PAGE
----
Source: East Asia Forum
BY PETER DRAHOS, ANU
The Trans-Pacific Partnership (TPP) may yet be the agreement that most transforms national regulatory systems. It could be even more transformative than the Uruguay Round (1986–1994) that delivered the WTO and the 1994 Agreement on Trade-Related Aspects of Intellectual Property Rights (TRIPS). But much depends on if, and when, China joins the TPP.
So far 12 parties have signed a text of the TPP — Australia, Brunei, Canada, Chile, Japan, Malaysia, Mexico, Peru, New Zealand, Singapore, the United States and Vietnam. But each party has to now shepherd this text through their respective domestic treaty-making processes. The TPP does not need the approval of all its signatories to come into force. Six or more signatories making up at least 85 per cent of the combined GDP of the original signatories would be enough to give the TPP legal force. But the United States, with its US$18 trillion GDP, does have to be part of the six. Read more
Source: The Star Online
KUALA LUMPUR: Petaling Jaya Utara MP Tony Pua’s bid to challenge the Immigration Department director-general’s decision to stop him from travelling overseas will be heard on April 28.
The case will be heard by High Court (Appellate and Special Powers) judge Justice Hanipah Farikullah.
Speaking to reporters after the parties met senior assistant registrar Nurul Aini Yahya in chambers on Tuesday, Pua’s lawyer Joanne Chua said that the court fixed March 29 for them to file written submissions for the judicial review proceedings.
Chua said Nurul Aini has set March 29 and April 18 for case management to ensure all documents in order for the hearing. Read more
Sumber: The Malaysian Insider
Tuduhan mengikut Akta Hasutan 1948 terhadap Pengerusi PKR Johor Hassan Karim digugurkan pihak pendakwaan hari ini susulan representasi yang dibuat kepada Jabatan Peguam Negara – kali ketiga tuduhan menghasut digugurkan dalam beberapa bulan kebelakangan ini.
Hakim Mahkamah Sesyen Mohamad Haldar Abdul Aziz dimaklumkan hari ini semasa sebutan kes, pihak pendakwaan tidak akan meneruskan perkara itu.
Ketua Unit Pendakwaan Johor Saiful Edris Zainuddin memberitahu The Malaysian Insider pertuduhan itu ditarik balik selepas peguam Hassan menulis surat kepada Jabatan Peguam Negara bulan lepas. – 17 Februari, 2016.
Source: The Malay Mail Online
Honey Tan (pic), co-counsel for Noorfadilla Ahmad Saikin, said that there are no legal requirements in Malaysia to disclose pregnancy and that it is also not illegal to ask job candidates if they are pregnant. — Picture by Choo Choy May
KUALA LUMPUR, Feb 17 — The Shah Alam High Court decision to slash an award of RM300,000 in damages to RM30,000 for a woman in a landmark gender discrimination lawsuit against the government shows there is need to conduct gender sensitisation training, the woman’s lawyer said.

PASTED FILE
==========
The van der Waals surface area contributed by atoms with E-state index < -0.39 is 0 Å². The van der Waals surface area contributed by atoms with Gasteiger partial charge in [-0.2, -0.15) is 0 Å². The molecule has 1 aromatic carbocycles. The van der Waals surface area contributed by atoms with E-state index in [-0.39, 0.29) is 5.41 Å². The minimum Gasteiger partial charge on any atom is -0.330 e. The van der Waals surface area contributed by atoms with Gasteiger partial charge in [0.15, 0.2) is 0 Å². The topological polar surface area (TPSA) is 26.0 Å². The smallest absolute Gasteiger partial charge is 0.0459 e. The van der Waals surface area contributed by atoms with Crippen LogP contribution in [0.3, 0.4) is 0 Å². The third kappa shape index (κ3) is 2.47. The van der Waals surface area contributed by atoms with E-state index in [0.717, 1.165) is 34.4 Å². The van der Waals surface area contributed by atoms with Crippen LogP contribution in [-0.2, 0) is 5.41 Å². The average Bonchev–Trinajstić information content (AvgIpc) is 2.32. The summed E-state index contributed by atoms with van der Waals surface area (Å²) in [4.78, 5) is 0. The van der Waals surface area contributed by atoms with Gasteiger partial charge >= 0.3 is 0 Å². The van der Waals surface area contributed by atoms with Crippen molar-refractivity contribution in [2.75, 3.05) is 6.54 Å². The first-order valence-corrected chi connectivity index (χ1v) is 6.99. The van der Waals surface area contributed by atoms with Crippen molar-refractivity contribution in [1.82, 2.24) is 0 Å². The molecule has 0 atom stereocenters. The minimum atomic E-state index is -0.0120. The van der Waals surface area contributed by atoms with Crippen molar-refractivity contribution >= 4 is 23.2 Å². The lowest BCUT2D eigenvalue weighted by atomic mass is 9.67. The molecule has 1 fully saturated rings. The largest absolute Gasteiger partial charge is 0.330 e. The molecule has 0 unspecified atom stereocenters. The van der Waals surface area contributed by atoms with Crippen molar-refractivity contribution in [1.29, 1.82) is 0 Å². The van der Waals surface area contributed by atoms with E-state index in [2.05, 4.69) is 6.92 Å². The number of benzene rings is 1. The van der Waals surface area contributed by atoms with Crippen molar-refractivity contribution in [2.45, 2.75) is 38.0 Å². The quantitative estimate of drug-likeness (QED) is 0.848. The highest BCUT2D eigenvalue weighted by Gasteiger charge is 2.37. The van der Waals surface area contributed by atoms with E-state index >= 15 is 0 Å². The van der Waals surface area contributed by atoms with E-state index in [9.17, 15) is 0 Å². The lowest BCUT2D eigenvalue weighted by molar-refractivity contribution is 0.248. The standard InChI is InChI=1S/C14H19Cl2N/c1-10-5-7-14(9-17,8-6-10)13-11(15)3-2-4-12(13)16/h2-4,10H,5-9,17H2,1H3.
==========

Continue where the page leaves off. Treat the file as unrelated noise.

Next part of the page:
Honey Tan, co-counsel for Noorfadilla Ahmad Saikin, pointed out that when her client’s case was called for decision in 2014, it was Shah Alam High Court deputy registrar Ahmad Rizki Abdul Jalil who decided on the quantum of the award.
The sum of RM300,000, she said, was never suggested during submissions.
“So to say that there was ‘profiteering’ is quite shocking,” Tan told Malay Mail Online.
“It is not the reduction in the amount of damages that is shocking, but the judicial commissioner’s comments and reasons for her decision.
“It shows clearly that training in gender sensitisation, understanding the applicability of international law and standards, knowledge of Cedaw and understanding state obligations in implementing the principles in Cedaw are urgently needed,” the lawyer said, adding that her client would appeal the ruling. Read more
Source: The Star Online
The backlogged bauxite stockpile seen at Kuantan Port. – The Malaysian Insider file pic, February 17, 2016.
PETALING JAYA, 17 Feb 2016: While Kuantan may be seeing some improvement to its environment following the moratorium against bauxite mining, academics say the long-term damage may be much harder to fix.
United Nations University research fellow Prof Dr Jamal Hisham Hashim said unless the mining areas were rehabilitated, a temporary ban on bauxite mining would not be enough to fix things.
He said rehabilitation meant measures like refilling mines and repairing damage to roads and neighbourhoods near mines.
“Rehabilitation isn’t likely, especially not by illegal miners. They can leave it to the land owners to clean up the mess,” he said, during a forum on sustainable bauxite mining at University Malaya here on Tuesday. Read more
Source: The Malay Mail Online
Unregulated bauxite mining in Pahang had caused severe environmental pollution and raised concerns over the health of those living in affected areas. — Bernama pic
PETALING JAYA, Feb 17 — Poor practises in bauxite mining in Pahang have exposed the people in the affected areas to various health threats, say scientists and academics studying the issue.
Universiti Teknologi Malaysia Assoc Prof Dr Maketab Mohamed said the mining had contaminated the people’s drinking water with heavy metals, which were dangerous to consume.
“Almost all the water for consumption in Kuantan is drawn downstream from the mines.
“The full impact of this is not appreciated as water samples drawn for testing by the Department of Environment were not from rivers used for drinking water,” he said.
Speaking at a forum on bauxite mining organised by Malaysian Academy of Science and University Malaya yesterday, Maketab warned that a rash of severe health conditions could break out. Read more